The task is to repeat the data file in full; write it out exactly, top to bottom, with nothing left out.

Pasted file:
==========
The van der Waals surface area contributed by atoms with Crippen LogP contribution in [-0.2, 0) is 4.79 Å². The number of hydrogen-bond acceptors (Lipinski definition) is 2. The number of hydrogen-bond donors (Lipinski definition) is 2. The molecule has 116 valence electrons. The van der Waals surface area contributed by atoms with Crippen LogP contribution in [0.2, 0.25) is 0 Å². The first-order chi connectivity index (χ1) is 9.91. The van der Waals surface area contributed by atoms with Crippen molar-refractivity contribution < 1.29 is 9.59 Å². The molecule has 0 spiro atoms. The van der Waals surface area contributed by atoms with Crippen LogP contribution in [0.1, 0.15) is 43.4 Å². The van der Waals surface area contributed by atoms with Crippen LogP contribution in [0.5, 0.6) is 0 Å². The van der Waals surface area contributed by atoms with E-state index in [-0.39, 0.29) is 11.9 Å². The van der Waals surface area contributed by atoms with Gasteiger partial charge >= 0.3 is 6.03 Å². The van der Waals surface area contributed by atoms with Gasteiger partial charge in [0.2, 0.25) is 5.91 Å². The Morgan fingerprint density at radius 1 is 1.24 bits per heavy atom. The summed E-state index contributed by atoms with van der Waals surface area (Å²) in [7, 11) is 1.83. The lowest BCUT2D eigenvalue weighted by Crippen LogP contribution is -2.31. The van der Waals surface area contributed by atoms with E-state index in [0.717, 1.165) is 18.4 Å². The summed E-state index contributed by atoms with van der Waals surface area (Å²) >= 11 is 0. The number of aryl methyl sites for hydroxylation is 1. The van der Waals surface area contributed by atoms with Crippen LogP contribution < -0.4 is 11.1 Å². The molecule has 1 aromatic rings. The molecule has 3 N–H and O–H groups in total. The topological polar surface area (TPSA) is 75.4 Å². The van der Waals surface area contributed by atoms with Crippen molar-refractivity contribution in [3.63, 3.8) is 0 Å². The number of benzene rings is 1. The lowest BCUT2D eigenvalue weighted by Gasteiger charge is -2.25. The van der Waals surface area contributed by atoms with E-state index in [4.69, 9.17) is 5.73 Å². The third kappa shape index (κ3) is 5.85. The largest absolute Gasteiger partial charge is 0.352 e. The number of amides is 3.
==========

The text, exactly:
The van der Waals surface area contributed by atoms with Crippen LogP contribution in [-0.2, 0) is 4.79 Å². The number of hydrogen-bond acceptors (Lipinski definition) is 2. The number of hydrogen-bond donors (Lipinski definition) is 2. The molecule has 116 valence electrons. The van der Waals surface area contributed by atoms with Crippen LogP contribution in [0.2, 0.25) is 0 Å². The first-order chi connectivity index (χ1) is 9.91. The van der Waals surface area contributed by atoms with Crippen molar-refractivity contribution < 1.29 is 9.59 Å². The molecule has 0 spiro atoms. The van der Waals surface area contributed by atoms with Crippen LogP contribution in [0.1, 0.15) is 43.4 Å². The van der Waals surface area contributed by atoms with Crippen LogP contribution in [0.5, 0.6) is 0 Å². The van der Waals surface area contributed by atoms with E-state index in [-0.39, 0.29) is 11.9 Å². The van der Waals surface area contributed by atoms with Gasteiger partial charge >= 0.3 is 6.03 Å². The van der Waals surface area contributed by atoms with Gasteiger partial charge in [0.2, 0.25) is 5.91 Å². The Morgan fingerprint density at radius 1 is 1.24 bits per heavy atom. The summed E-state index contributed by atoms with van der Waals surface area (Å²) in [7, 11) is 1.83. The lowest BCUT2D eigenvalue weighted by Crippen LogP contribution is -2.31. The van der Waals surface area contributed by atoms with E-state index in [0.717, 1.165) is 18.4 Å². The summed E-state index contributed by atoms with van der Waals surface area (Å²) >= 11 is 0. The number of aryl methyl sites for hydroxylation is 1. The van der Waals surface area contributed by atoms with Crippen LogP contribution < -0.4 is 11.1 Å². The molecule has 1 aromatic rings. The molecule has 3 N–H and O–H groups in total. The topological polar surface area (TPSA) is 75.4 Å². The van der Waals surface area contributed by atoms with Crippen molar-refractivity contribution in [3.63, 3.8) is 0 Å². The number of benzene rings is 1. The lowest BCUT2D eigenvalue weighted by Gasteiger charge is -2.25. The van der Waals surface area contributed by atoms with E-state index in [4.69, 9.17) is 5.73 Å². The third kappa shape index (κ3) is 5.85. The largest absolute Gasteiger partial charge is 0.352 e. The number of amides is 3.